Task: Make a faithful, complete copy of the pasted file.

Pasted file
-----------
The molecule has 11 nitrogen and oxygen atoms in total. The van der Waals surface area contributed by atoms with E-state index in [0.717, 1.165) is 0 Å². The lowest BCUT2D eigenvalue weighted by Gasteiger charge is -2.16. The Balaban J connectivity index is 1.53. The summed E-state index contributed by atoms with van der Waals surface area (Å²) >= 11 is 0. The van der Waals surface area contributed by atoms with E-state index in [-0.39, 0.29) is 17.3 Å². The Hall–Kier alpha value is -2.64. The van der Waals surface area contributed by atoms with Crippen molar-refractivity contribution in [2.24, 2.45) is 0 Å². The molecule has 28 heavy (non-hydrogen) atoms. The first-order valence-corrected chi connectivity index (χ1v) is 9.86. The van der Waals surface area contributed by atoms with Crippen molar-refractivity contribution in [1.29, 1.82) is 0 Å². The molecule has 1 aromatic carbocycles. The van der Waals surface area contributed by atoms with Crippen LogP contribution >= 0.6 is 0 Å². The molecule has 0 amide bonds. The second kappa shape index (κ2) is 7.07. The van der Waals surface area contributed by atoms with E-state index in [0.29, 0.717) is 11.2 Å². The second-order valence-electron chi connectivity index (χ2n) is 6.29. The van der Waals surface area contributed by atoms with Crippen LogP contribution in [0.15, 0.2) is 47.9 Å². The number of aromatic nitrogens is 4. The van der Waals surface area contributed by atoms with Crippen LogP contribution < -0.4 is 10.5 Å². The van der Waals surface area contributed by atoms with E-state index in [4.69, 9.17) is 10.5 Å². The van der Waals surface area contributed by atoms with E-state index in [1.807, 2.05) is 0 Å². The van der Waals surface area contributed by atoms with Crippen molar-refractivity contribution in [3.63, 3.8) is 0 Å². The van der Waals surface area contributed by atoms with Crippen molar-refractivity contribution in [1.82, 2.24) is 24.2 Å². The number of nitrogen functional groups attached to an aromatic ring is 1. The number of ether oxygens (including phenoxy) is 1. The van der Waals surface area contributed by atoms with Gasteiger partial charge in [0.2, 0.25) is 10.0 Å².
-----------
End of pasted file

The molecule has 11 nitrogen and oxygen atoms in total. The van der Waals surface area contributed by atoms with E-state index in [0.717, 1.165) is 0 Å². The lowest BCUT2D eigenvalue weighted by Gasteiger charge is -2.16. The Balaban J connectivity index is 1.53. The summed E-state index contributed by atoms with van der Waals surface area (Å²) >= 11 is 0. The van der Waals surface area contributed by atoms with E-state index in [-0.39, 0.29) is 17.3 Å². The Hall–Kier alpha value is -2.64. The van der Waals surface area contributed by atoms with Crippen molar-refractivity contribution in [2.24, 2.45) is 0 Å². The molecule has 28 heavy (non-hydrogen) atoms. The first-order valence-corrected chi connectivity index (χ1v) is 9.86. The van der Waals surface area contributed by atoms with Crippen molar-refractivity contribution in [1.29, 1.82) is 0 Å². The molecule has 1 aromatic carbocycles. The van der Waals surface area contributed by atoms with Crippen LogP contribution >= 0.6 is 0 Å². The molecule has 0 amide bonds. The second kappa shape index (κ2) is 7.07. The van der Waals surface area contributed by atoms with E-state index in [0.29, 0.717) is 11.2 Å². The second-order valence-electron chi connectivity index (χ2n) is 6.29. The van der Waals surface area contributed by atoms with Crippen LogP contribution in [0.15, 0.2) is 47.9 Å². The number of aromatic nitrogens is 4. The van der Waals surface area contributed by atoms with Crippen LogP contribution < -0.4 is 10.5 Å². The van der Waals surface area contributed by atoms with E-state index in [4.69, 9.17) is 10.5 Å². The van der Waals surface area contributed by atoms with E-state index in [1.807, 2.05) is 0 Å². The van der Waals surface area contributed by atoms with Crippen molar-refractivity contribution in [3.63, 3.8) is 0 Å². The van der Waals surface area contributed by atoms with Crippen molar-refractivity contribution in [1.82, 2.24) is 24.2 Å². The number of nitrogen functional groups attached to an aromatic ring is 1. The number of ether oxygens (including phenoxy) is 1. The van der Waals surface area contributed by atoms with Gasteiger partial charge in [0.2, 0.25) is 10.0 Å².